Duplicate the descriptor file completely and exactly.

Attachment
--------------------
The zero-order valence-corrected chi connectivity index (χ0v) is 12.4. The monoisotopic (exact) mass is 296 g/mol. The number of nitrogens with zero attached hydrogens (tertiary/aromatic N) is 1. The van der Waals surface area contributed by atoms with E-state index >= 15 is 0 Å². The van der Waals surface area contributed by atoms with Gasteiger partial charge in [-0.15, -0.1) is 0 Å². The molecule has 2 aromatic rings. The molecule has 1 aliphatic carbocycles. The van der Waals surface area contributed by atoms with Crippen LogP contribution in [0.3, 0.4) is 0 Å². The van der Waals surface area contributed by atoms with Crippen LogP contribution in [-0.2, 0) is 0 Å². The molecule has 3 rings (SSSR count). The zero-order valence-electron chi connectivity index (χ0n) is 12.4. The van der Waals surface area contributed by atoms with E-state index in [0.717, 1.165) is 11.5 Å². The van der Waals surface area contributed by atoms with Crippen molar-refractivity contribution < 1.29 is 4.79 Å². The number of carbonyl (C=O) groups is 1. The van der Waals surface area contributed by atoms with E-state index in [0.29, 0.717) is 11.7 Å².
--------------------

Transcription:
The zero-order valence-corrected chi connectivity index (χ0v) is 12.4. The monoisotopic (exact) mass is 296 g/mol. The number of nitrogens with zero attached hydrogens (tertiary/aromatic N) is 1. The van der Waals surface area contributed by atoms with E-state index >= 15 is 0 Å². The van der Waals surface area contributed by atoms with Gasteiger partial charge in [-0.15, -0.1) is 0 Å². The molecule has 2 aromatic rings. The molecule has 1 aliphatic carbocycles. The van der Waals surface area contributed by atoms with Crippen LogP contribution in [0.3, 0.4) is 0 Å². The van der Waals surface area contributed by atoms with Crippen LogP contribution in [-0.2, 0) is 0 Å². The molecule has 3 rings (SSSR count). The zero-order valence-electron chi connectivity index (χ0n) is 12.4. The van der Waals surface area contributed by atoms with E-state index in [0.717, 1.165) is 11.5 Å². The van der Waals surface area contributed by atoms with Crippen molar-refractivity contribution < 1.29 is 4.79 Å². The number of carbonyl (C=O) groups is 1. The van der Waals surface area contributed by atoms with E-state index in [0.29, 0.717) is 11.7 Å².